Still, Cardinal Kasper said, Father Küng always was ready to talk, discuss and debate, and he knew how to write and talk about religion in a way that was understandable to people who were not Catholic or had moved away from the church. He also was a pioneer in ecumenism and interreligious dialogue.

Nearing the end of his life, Father Küng drew close to Pope Francis, the cardinal said.

"Last summer I phoned the pontiff to tell him that Küng was near death and wanted to die at peace with the Church. Pope Francis told me to pass on his greetings and his blessing."

"Certainly, the theological differences remained and were not resolved," the cardinal said. But "on a pastoral and human level, there was a reconciliation."

"He wanted to die at peace with the church despite all the differences," Cardinal Kasper said.

Bishop Georg Bätzing of Limburg, president of the German bishops' conference, said: "Hans Küng never failed to stand up for his convictions. Even if there were tensions and conflicts in this regard, I thank him expressly in this hour of parting for his many years of commitment as a Catholic theologian in communicating the Gospel. The dialogue of religions in the quest for a global ethic was of great concern to him. Hans Küng was deeply influenced by the Second Vatican Council, whose theological reflection he sought."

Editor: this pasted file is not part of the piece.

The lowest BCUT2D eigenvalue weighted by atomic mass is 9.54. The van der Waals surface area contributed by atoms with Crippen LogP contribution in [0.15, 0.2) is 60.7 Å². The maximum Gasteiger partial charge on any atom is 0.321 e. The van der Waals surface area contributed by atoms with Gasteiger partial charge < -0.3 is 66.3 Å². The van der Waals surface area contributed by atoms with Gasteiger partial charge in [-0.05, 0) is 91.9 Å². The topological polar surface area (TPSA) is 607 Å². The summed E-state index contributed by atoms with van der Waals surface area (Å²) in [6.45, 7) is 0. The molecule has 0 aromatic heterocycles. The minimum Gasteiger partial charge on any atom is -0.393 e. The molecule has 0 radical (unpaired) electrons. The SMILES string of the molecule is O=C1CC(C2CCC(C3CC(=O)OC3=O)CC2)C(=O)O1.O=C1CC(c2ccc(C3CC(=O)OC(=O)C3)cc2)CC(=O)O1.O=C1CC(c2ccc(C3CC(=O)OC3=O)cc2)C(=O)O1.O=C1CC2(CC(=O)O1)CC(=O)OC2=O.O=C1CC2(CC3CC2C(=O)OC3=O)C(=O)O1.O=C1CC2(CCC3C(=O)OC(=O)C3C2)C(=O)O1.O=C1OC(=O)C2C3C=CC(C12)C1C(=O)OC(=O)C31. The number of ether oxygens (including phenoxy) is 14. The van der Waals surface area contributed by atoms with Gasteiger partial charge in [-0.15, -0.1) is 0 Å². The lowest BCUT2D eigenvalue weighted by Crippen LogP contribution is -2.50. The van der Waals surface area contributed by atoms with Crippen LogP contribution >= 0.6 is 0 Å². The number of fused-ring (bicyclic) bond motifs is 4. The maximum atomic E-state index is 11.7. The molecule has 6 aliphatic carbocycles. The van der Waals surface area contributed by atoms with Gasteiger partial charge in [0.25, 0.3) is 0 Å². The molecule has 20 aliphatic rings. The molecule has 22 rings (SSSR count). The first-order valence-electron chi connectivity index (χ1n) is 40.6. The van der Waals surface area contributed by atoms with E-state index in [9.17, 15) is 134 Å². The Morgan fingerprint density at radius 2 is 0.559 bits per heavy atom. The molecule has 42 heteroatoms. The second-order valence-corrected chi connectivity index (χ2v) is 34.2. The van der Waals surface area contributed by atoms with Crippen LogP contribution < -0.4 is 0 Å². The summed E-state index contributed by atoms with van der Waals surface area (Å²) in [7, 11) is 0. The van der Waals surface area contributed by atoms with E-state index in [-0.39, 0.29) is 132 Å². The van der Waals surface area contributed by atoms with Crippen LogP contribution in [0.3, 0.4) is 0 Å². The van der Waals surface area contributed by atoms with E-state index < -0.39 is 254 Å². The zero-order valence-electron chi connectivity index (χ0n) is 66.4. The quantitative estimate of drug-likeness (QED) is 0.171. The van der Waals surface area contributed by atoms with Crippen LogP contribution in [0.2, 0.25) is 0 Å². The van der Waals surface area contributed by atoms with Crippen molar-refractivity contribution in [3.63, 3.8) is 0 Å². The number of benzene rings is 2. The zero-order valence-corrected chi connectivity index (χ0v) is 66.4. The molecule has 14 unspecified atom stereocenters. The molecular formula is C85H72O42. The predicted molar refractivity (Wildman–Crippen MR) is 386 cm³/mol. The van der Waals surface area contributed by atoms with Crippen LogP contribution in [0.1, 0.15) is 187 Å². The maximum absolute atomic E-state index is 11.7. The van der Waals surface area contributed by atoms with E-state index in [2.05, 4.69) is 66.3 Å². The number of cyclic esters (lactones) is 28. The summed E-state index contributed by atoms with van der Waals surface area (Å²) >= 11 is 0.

Although he taught in Tübingen, Father Küng remained a priest of the Diocese of Basel, Switzerland. Bishop Felix Gmür of Basel, president of the Swiss bishops' conference, said that for all his criticism, "Hans Küng was a lover of the Church."

"He did not want to make the Church superfluous and did not want it to perish. He wanted a renewed church, a church for today's people," Bishop Gmür said.

"He fought for a church that would deal with the realities of life as they are and with the world as it is. He wanted a Christian church and a Christian faith and people of Christian faith who listen and are heard, with whom one can discuss, who get involved, who live out of their trust in God, who serve peace together with other believers," the bishop said.

"That is why he dealt with the Church as it is. He did the same with me, his bishop. He loved, and because he loved, he demanded. That could sometimes also be exhausting. This was experienced by some with whom he did not hold back with criticism, especially the popes," he said.

Bishop Gmür said he was sometimes surprised by the way Father Küng "positively stood by the papacy despite all his struggles."